At the end of the procedure, the CHMP issues an opinion, which may be positive or negative. The CHMP’s opinion is then forwarded to the European Commission (EC). On the basis of this opinion, the final decision is taken by the EC, which has 67 days to take the administrative decision on whether or not to grant marketing authorisation.

During the pre-submission phase of the marketing authorisation dossier, the Committee for Orphan Medicinal Products (COMP) may also be called upon if the applicant wishes to obtain orphan designation for its product. Indeed, most medicines with ATMP status also claim orphan drug status. However, to obtain this status, which is associated with many advantages, certain conditions must be met. These conditions are defined in Regulation (EC) No. 141/2000 on orphan medicinal products.

The growing interest in obtaining orphan drug status is due to the significant advantages that industry can enjoy, in particular:

– Smaller-scale clinical trials (due to small populations), which are less costly;

– Accelerated marketing authorisation process;

– 10-year marketing exclusivity from the time of marketing.

The Paediatric Committee (PDCO) also intervenes at an early stage in the centralised procedure to ensure that the pharmaceutical company meets the requirements requested of it in terms of paediatric development.

In parallel, all of these committees are also supported within the EMA by advisory bodies, both technical and scientific, divided by area of activity. The EMA’s Gene Therapy Working Party (GTWP) supports the CAT and the CHMP in the scientific evaluation of this category of medicines.

In the event of questions from applicant laboratories, the EMA and the ANSM are able to provide scientific advice. In fact, a laboratory can call on the advice of the EMA (Scientific Advice Working Party (SAWP)) and/or that of the competent national authorities, either during the initial development of the medicinal product, or before the submission of a marketing authorisation application. In France, the industry can also apply to the ANSM’s guidance and innovation desk.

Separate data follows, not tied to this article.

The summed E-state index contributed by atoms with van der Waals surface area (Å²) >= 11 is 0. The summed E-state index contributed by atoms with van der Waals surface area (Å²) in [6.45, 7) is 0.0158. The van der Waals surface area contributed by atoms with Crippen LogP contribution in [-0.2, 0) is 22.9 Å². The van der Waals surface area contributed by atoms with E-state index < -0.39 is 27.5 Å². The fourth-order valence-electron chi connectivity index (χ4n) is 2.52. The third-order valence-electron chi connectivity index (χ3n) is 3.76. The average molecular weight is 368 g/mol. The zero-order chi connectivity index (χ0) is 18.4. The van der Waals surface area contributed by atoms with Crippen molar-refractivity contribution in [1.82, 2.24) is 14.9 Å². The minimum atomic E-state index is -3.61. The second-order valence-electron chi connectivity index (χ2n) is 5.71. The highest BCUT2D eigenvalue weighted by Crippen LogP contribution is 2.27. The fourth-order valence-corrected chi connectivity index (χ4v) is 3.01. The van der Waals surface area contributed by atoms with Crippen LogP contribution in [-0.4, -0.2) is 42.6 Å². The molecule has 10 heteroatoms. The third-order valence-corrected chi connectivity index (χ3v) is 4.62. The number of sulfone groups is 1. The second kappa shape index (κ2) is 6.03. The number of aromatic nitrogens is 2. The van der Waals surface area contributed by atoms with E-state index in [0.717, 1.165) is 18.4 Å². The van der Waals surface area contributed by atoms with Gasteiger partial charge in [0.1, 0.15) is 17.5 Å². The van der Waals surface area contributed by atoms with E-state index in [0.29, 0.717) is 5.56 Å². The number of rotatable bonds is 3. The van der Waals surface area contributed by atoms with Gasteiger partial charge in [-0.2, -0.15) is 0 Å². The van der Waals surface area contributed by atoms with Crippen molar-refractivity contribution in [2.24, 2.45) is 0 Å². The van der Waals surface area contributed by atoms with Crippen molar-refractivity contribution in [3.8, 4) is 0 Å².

In addition, in March 2016, the EMA set up a special status called PRIME (meaning “Priority Medicines”) to improve the development and marketing of innovative products. The PRIME regulatory process is designed to allow for an accelerated assessment of these priority therapies, but it also aims to support laboratories in their development, as well as to help them use other systems for early access to treatments.

It should be noted that in order to meet unmet medical needs of patients and in the interest of public health, it may be necessary to grant marketing authorisations on the basis of less complete data than is normally required. In such cases, the granting of a conditional marketing authorisation may be recommended subject to certain specific obligations to be reviewed annually. The provisions for the granting of such an authorisation are laid down in Commission Regulation (EC) No 507/2006 on conditional marketing authorisations for medicinal products for human use. 

It should be noted that the various regulatory measures taken in recent years have proved to be effective and promote the development of gene therapy medicinal products. However, these measures still need to be adjusted in order to achieve their main objective of making safe and effective gene therapy medicinal products available to patients. This is the purpose of the ongoing revisions of the European pharmaceutical legislation.

Article written by Blandine LATROBE, Regulatory and Pharmaceutical Affairs Advisor